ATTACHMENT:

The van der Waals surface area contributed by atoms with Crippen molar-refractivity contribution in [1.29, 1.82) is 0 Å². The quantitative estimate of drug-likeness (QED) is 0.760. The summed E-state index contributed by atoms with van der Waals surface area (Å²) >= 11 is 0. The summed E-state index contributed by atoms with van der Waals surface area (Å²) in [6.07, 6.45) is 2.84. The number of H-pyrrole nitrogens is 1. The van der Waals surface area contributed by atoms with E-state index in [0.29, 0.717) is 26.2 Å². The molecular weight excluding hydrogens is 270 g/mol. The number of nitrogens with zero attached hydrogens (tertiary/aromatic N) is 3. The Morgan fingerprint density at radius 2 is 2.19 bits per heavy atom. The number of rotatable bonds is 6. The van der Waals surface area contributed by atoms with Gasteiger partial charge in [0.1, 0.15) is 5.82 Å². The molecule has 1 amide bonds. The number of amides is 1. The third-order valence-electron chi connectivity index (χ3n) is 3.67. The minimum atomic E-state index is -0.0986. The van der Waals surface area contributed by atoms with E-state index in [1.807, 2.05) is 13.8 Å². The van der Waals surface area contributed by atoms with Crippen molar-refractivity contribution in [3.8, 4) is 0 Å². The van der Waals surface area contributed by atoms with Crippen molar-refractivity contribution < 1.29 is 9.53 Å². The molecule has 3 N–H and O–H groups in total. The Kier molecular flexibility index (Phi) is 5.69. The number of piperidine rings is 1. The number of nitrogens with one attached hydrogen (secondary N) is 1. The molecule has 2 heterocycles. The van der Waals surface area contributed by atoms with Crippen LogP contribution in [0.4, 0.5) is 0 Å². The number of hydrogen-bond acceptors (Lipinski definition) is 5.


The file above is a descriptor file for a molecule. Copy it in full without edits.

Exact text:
The van der Waals surface area contributed by atoms with Crippen molar-refractivity contribution in [1.29, 1.82) is 0 Å². The quantitative estimate of drug-likeness (QED) is 0.760. The summed E-state index contributed by atoms with van der Waals surface area (Å²) >= 11 is 0. The summed E-state index contributed by atoms with van der Waals surface area (Å²) in [6.07, 6.45) is 2.84. The number of H-pyrrole nitrogens is 1. The van der Waals surface area contributed by atoms with E-state index in [0.29, 0.717) is 26.2 Å². The molecular weight excluding hydrogens is 270 g/mol. The number of nitrogens with zero attached hydrogens (tertiary/aromatic N) is 3. The Morgan fingerprint density at radius 2 is 2.19 bits per heavy atom. The number of rotatable bonds is 6. The van der Waals surface area contributed by atoms with Gasteiger partial charge in [0.1, 0.15) is 5.82 Å². The molecule has 1 amide bonds. The number of amides is 1. The third-order valence-electron chi connectivity index (χ3n) is 3.67. The minimum atomic E-state index is -0.0986. The van der Waals surface area contributed by atoms with E-state index in [1.807, 2.05) is 13.8 Å². The van der Waals surface area contributed by atoms with Crippen molar-refractivity contribution in [3.8, 4) is 0 Å². The van der Waals surface area contributed by atoms with Crippen molar-refractivity contribution < 1.29 is 9.53 Å². The molecule has 3 N–H and O–H groups in total. The Kier molecular flexibility index (Phi) is 5.69. The number of piperidine rings is 1. The number of nitrogens with one attached hydrogen (secondary N) is 1. The molecule has 2 heterocycles. The van der Waals surface area contributed by atoms with Crippen LogP contribution in [0.4, 0.5) is 0 Å². The number of hydrogen-bond acceptors (Lipinski definition) is 5.